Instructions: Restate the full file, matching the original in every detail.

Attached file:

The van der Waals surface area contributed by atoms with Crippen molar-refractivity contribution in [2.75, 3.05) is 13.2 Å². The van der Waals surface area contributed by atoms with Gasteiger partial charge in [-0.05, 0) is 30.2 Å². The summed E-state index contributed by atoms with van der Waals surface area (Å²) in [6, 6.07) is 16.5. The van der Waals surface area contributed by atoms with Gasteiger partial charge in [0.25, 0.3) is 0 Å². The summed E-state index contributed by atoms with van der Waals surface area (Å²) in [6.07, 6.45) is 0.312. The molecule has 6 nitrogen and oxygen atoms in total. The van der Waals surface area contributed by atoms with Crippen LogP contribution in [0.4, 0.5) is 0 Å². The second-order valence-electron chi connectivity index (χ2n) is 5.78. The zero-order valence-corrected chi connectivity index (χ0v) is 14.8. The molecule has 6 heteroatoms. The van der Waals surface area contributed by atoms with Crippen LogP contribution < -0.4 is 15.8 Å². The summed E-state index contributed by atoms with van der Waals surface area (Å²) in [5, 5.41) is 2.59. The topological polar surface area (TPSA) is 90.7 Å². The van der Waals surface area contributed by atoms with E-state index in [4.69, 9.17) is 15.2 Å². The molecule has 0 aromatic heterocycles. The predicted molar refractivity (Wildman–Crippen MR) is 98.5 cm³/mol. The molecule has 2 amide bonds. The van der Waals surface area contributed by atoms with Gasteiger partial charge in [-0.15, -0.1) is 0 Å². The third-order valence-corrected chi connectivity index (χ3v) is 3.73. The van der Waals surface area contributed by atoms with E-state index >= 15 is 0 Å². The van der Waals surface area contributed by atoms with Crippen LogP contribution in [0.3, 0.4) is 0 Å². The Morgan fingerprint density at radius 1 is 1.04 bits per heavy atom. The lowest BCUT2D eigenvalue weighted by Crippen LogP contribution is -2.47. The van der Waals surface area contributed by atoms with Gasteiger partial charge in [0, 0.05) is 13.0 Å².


The van der Waals surface area contributed by atoms with Crippen molar-refractivity contribution in [2.75, 3.05) is 13.2 Å². The van der Waals surface area contributed by atoms with Gasteiger partial charge in [-0.05, 0) is 30.2 Å². The summed E-state index contributed by atoms with van der Waals surface area (Å²) in [6, 6.07) is 16.5. The van der Waals surface area contributed by atoms with Gasteiger partial charge in [0.25, 0.3) is 0 Å². The summed E-state index contributed by atoms with van der Waals surface area (Å²) in [6.07, 6.45) is 0.312. The molecule has 6 nitrogen and oxygen atoms in total. The van der Waals surface area contributed by atoms with Crippen LogP contribution in [0.4, 0.5) is 0 Å². The second-order valence-electron chi connectivity index (χ2n) is 5.78. The zero-order valence-corrected chi connectivity index (χ0v) is 14.8. The molecule has 6 heteroatoms. The van der Waals surface area contributed by atoms with Crippen LogP contribution < -0.4 is 15.8 Å². The summed E-state index contributed by atoms with van der Waals surface area (Å²) in [5, 5.41) is 2.59. The topological polar surface area (TPSA) is 90.7 Å². The van der Waals surface area contributed by atoms with E-state index in [4.69, 9.17) is 15.2 Å². The molecule has 0 aromatic heterocycles. The predicted molar refractivity (Wildman–Crippen MR) is 98.5 cm³/mol. The molecule has 2 amide bonds. The van der Waals surface area contributed by atoms with Gasteiger partial charge in [-0.15, -0.1) is 0 Å². The third-order valence-corrected chi connectivity index (χ3v) is 3.73. The van der Waals surface area contributed by atoms with E-state index >= 15 is 0 Å². The van der Waals surface area contributed by atoms with Crippen LogP contribution in [0.3, 0.4) is 0 Å². The Morgan fingerprint density at radius 1 is 1.04 bits per heavy atom. The lowest BCUT2D eigenvalue weighted by Crippen LogP contribution is -2.47. The van der Waals surface area contributed by atoms with Gasteiger partial charge in [0, 0.05) is 13.0 Å².